So we arrived at the village. Unannounced. After 14 years. It was beautiful! Somehow word had traveled, it had something to do with someone who rode in the truck bed getting a ride up the mountain. I’m sure Bartolo had told people, since I later found out everyone in the village had a cell phone and was in contact with the GROUP of young men from the village that had settled near my neighborhood in the US. That’s right, I learned on this visit that in the US I had neighbors about 20 blocks away who were from this tiny village. We rode the same buses, shopped at the same grocery stores, and negotiated inner city life nearby each other for almost 7 years! I had to go back to the village to find this out. The strange thing was, I had lived in Ohio when I joined the Peace Corps, but I ended up on the East Coast. They were from the village and ended up 20 blocks from me. The coincidence absolutely floored me.
The village with cell phone tower! Fiercely and Cleverly with Bartolo’s parents!
Anyway, there was a happy reunion as people ran down to the road to the truck and word spread quickly. All of the children I had known were adults now, of course, many with children of their own. We were surrounded by a growing crowd and shouts of “gringita!”. Now, don’t think I get a big head about this because although we do have a lot of love for each other, I am aware that the village is a tranquil, one might say boring, place, and any entertainment is always welcome. When I lived there, I was a constant source of entertainment as people passed by my house to see how the gringa lived. There was one television powered by a generator. Computers and cell phones were unheard of. Church and soccer games on Sundays were a big deal. And now the gringa had returned – with children! This was front page news. There is still no electricity there, BTW. Wires are placed, but “the government hasn’t connected them” I was told by locals.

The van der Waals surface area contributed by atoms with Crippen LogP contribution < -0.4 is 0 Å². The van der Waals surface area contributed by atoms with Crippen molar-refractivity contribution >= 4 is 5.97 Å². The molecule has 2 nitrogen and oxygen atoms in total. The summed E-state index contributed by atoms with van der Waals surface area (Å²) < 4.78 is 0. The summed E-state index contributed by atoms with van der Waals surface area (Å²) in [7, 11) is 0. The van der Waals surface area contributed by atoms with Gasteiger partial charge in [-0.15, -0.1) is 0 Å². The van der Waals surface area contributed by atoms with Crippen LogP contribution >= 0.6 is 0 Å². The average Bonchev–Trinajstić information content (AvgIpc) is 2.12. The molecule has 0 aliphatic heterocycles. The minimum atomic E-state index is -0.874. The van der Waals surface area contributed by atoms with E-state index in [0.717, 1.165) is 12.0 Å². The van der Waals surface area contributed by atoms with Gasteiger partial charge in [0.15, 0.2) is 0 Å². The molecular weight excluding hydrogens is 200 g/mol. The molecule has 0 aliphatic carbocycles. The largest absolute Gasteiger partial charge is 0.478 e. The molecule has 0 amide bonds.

Marta and Chema – parents of my Honduran family. They have about 12 kids, several are my neighbors in the US and some are still home with them. They built a new house with this nice kitchen with funds sent from their kids working in the US.
Horses in front of old wooden house, laundry drying next to new house
We first went to my Honduran family’s house. It was so good to see them. They were doing great. Their house was a large, tidy cement structure uphill from their house I remembered, currently used for storing grain, which was wooden with a dirt floor. From the porch of their new house, they called their son Ever “in America” and I spoke with him. He told me where he lived and I almost passed out! I had travelled over 3,000 miles and Ever was talking to me from my neighborhood back in the US! It was truly a moment I will never forget within an amazing day I will never forget.
Fiercely playing a hand-clap game, kids in the coffee field with banana trees and Cleverly looking a little brava
We were shepherded around like royalty, or like long-lost family. We were given “pan dulce” (sweet yeast bread, made like cake on special occasions) and lots of coca-cola until we felt sick from all the polite eating we had to do. We were shown photos (on a laptop!) of a local wedding we had missed by a couple of weeks (darn! would have been fun!). Fiercely ran around with village kids almost from the get-go, but Cleverly hung back and sulked a little, earning some gentle teasing with the nickname “Brava” which is what they call a rude dog. She warmed up eventually and made a friend.
Marta and daughters making pan dulce in an outdoor wood-fired oven.
Cleverly and Fiercely spent the week running around with village kids, also helping with some chores like baking pan dulce, doing laundry, and picking avocados. I visited and was visited by people I had worked with and general people I remembered, and some I didn’t. I loved how I was welcome everywhere, both as entertainment and because Hondurans are genuinely excellent hosts. I could literally walk into a stranger’s house and they would chat with me for a while, people would call to me from doorways as I walked by.
It was just lovely to see Don Berto’s farm where he was practicing natural farming that we had worked on all those years ago. And he was as energetic and full of stories as always, giving us a tour of his medicinal plants, crops, and his hilly little farmland a short hike from the village.
Picking avocados from the tree, walking through the center of town – church on left has new towers since I lived there, blue building used to be a school but now for meetings